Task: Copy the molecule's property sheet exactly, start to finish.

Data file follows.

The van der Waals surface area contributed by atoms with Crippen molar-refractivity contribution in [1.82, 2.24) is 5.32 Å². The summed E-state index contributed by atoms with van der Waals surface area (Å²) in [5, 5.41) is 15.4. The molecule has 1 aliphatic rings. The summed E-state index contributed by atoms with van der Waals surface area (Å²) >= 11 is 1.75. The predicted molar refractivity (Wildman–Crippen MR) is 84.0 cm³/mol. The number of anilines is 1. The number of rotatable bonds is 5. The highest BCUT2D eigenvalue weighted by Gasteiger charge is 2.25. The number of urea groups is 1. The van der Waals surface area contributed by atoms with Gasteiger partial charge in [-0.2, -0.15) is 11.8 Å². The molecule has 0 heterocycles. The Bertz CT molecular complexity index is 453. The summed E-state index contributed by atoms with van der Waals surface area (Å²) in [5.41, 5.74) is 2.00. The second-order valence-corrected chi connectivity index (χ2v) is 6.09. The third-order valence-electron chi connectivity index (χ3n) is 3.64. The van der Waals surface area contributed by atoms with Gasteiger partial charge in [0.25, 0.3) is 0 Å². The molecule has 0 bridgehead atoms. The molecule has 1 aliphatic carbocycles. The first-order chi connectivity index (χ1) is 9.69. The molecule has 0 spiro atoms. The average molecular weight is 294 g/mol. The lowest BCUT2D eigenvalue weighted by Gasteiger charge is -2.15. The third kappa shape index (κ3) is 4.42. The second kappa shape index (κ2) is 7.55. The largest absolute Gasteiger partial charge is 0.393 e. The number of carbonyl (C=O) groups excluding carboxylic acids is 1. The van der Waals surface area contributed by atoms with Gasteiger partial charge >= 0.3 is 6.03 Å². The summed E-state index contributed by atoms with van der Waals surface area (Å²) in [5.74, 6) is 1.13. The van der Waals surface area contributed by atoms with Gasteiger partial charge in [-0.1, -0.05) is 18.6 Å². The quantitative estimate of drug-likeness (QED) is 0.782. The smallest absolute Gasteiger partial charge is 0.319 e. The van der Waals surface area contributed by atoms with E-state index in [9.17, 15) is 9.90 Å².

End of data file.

The van der Waals surface area contributed by atoms with Crippen molar-refractivity contribution in [1.82, 2.24) is 5.32 Å². The summed E-state index contributed by atoms with van der Waals surface area (Å²) in [5, 5.41) is 15.4. The molecule has 1 aliphatic rings. The summed E-state index contributed by atoms with van der Waals surface area (Å²) >= 11 is 1.75. The predicted molar refractivity (Wildman–Crippen MR) is 84.0 cm³/mol. The number of anilines is 1. The number of rotatable bonds is 5. The highest BCUT2D eigenvalue weighted by Gasteiger charge is 2.25. The number of urea groups is 1. The van der Waals surface area contributed by atoms with Gasteiger partial charge in [-0.2, -0.15) is 11.8 Å². The molecule has 0 heterocycles. The Bertz CT molecular complexity index is 453. The summed E-state index contributed by atoms with van der Waals surface area (Å²) in [5.41, 5.74) is 2.00. The second-order valence-corrected chi connectivity index (χ2v) is 6.09. The third-order valence-electron chi connectivity index (χ3n) is 3.64. The van der Waals surface area contributed by atoms with Gasteiger partial charge in [0.25, 0.3) is 0 Å². The molecule has 0 bridgehead atoms. The molecule has 1 aliphatic carbocycles. The first-order chi connectivity index (χ1) is 9.69. The molecule has 0 spiro atoms. The average molecular weight is 294 g/mol. The lowest BCUT2D eigenvalue weighted by Gasteiger charge is -2.15. The third kappa shape index (κ3) is 4.42. The second kappa shape index (κ2) is 7.55. The largest absolute Gasteiger partial charge is 0.393 e. The number of carbonyl (C=O) groups excluding carboxylic acids is 1. The van der Waals surface area contributed by atoms with Gasteiger partial charge >= 0.3 is 6.03 Å². The summed E-state index contributed by atoms with van der Waals surface area (Å²) in [5.74, 6) is 1.13. The van der Waals surface area contributed by atoms with Gasteiger partial charge in [-0.1, -0.05) is 18.6 Å². The quantitative estimate of drug-likeness (QED) is 0.782. The smallest absolute Gasteiger partial charge is 0.319 e. The van der Waals surface area contributed by atoms with E-state index in [9.17, 15) is 9.90 Å².